Augustine begins talking about the prophetic visions from Daniel 7. This passage talks about the Antichrist and his coming, which precedes the final judgment. Augustine briefly mentions the common interpretation of the passage that identifies the Babylonians (whom Augustine conflates with Assyria), the Persians, the Macedonians, and the Romans as the four kingdoms who will come before the Antichrist. Augustine cannot think of whom the ten kings signify, which leads him to conclude that the Last Judgment could occur at any time.

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This post is part of an on-going series in which I and others systematically read through Augustine of Hippo’s City of God in 2014.

City of God 19.12–28

19.12. This world desires peace. People want peace in their homes. Nations go to war to establish a peace more favorable to themselves. Even animals and nature tend toward peace.

Augustine mentions Cacus, the mythological beast-man, claiming that even monsters want peace. Hercules kills Cacus in book eight of Virgil’s Aeneid to keep him from terrorizing the people in the area.

19.13. Augustine lists different kinds of peace beginning with the peace of the body and ending with the peace of the whole universe. In each instance, he emphasizes harmony and order.

He moves from the enjoyment of peace to the related issue of goodness of natures. He claims that no one, not even the Devil, has an evil nature. Instead we should talk about the nature as having an exceedingly diminished good. If a nature has no goodness, then it couldn’t experience pain when it loses its peace. (For a refresher on Augustine’s idea of evil growing out of a good created nature, look back at the beginning chapters of book twelve.)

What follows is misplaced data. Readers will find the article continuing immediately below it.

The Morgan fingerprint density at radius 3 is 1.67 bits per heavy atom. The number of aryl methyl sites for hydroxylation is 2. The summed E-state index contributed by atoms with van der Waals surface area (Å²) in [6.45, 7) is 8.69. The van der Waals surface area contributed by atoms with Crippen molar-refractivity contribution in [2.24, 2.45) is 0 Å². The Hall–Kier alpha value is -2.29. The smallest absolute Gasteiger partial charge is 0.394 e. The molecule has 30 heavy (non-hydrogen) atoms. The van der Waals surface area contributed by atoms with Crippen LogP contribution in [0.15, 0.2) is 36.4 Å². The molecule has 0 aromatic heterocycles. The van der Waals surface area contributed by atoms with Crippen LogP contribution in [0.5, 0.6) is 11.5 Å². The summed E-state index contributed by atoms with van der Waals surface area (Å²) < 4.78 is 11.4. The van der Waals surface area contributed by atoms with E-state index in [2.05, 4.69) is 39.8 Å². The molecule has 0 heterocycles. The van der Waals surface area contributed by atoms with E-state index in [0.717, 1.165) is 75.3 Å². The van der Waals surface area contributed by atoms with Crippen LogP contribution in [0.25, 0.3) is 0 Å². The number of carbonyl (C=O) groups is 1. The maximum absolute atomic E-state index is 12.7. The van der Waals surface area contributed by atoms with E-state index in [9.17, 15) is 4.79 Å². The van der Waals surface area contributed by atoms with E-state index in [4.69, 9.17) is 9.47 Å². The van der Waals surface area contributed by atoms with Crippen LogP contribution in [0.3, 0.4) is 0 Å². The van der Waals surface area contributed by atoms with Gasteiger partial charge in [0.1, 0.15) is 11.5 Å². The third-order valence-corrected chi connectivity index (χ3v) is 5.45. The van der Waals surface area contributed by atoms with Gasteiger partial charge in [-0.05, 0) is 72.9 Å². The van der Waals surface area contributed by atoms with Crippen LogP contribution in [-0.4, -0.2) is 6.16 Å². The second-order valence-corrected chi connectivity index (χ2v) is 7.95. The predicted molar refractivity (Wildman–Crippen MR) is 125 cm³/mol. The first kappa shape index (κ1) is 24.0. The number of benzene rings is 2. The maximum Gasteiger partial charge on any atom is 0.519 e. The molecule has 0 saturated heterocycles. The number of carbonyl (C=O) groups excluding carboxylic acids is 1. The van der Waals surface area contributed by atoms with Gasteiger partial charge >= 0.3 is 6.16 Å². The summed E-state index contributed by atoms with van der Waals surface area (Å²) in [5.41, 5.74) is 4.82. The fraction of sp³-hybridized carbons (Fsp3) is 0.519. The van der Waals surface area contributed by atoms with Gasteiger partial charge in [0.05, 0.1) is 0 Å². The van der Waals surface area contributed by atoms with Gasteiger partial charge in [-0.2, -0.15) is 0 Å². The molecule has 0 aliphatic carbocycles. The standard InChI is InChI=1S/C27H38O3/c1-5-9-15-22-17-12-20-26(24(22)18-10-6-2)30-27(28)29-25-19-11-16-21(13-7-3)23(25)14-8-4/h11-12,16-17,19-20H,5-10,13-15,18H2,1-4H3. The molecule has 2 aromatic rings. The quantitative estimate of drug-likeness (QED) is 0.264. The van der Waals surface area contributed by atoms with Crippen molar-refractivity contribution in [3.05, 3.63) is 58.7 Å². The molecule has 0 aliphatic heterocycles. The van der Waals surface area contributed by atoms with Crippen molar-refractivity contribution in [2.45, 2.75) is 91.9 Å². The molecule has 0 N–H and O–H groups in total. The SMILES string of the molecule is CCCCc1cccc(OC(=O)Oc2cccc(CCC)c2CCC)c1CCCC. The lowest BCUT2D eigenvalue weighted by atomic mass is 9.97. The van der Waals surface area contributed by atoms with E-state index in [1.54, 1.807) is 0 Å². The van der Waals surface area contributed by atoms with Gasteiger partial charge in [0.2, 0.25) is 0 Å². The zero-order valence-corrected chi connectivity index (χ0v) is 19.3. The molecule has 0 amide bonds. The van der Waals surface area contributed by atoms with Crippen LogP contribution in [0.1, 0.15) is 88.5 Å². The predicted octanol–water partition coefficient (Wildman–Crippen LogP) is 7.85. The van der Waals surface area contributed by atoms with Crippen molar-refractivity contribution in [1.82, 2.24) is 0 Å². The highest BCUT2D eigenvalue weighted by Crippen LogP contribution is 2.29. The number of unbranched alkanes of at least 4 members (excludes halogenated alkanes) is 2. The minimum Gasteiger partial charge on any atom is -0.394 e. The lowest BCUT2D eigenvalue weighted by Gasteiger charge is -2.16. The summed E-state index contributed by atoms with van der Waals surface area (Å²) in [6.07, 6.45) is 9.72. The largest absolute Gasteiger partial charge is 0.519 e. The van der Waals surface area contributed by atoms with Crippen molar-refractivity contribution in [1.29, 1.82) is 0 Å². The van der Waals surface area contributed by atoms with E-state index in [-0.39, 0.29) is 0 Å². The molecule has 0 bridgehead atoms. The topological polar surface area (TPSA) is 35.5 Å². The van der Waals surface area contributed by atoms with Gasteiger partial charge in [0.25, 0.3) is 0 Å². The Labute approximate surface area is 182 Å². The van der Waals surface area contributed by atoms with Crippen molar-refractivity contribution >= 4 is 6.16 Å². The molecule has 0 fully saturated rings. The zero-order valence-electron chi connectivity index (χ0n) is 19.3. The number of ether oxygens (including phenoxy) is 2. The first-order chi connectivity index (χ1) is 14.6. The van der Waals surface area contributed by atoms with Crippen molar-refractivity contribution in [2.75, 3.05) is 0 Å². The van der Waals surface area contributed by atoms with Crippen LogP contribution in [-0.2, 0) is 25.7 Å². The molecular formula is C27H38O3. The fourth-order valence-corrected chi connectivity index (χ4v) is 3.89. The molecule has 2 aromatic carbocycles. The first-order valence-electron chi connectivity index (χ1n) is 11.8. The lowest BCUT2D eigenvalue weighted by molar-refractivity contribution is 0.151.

His talk about how wretched and blessed people experience peace foreshadows his future discussion on their eternal states.

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What Really Happened In Houston

The sky is falling here in Houston.

The mayor’s office has subpoenaed sermons from a handful of pastors. The request seems to be a bullying tactic aimed at pastors who have opposed the city council’s “Houston Equal Rights Ordinance,” which protects gender identity along with categories such as race, sex, and creed. The biggest point of contention is that the law might require businesses to allow people to enter public restrooms based on their self-proclaimed gender identity rather than their biological sex. Who’s surprised that some Texans are disturbed?

Houston’s churches are leading the resistance against the new law, and it seems that the mayor’s office is trying to intimate this resistance by requesting copies of sermons and other communications.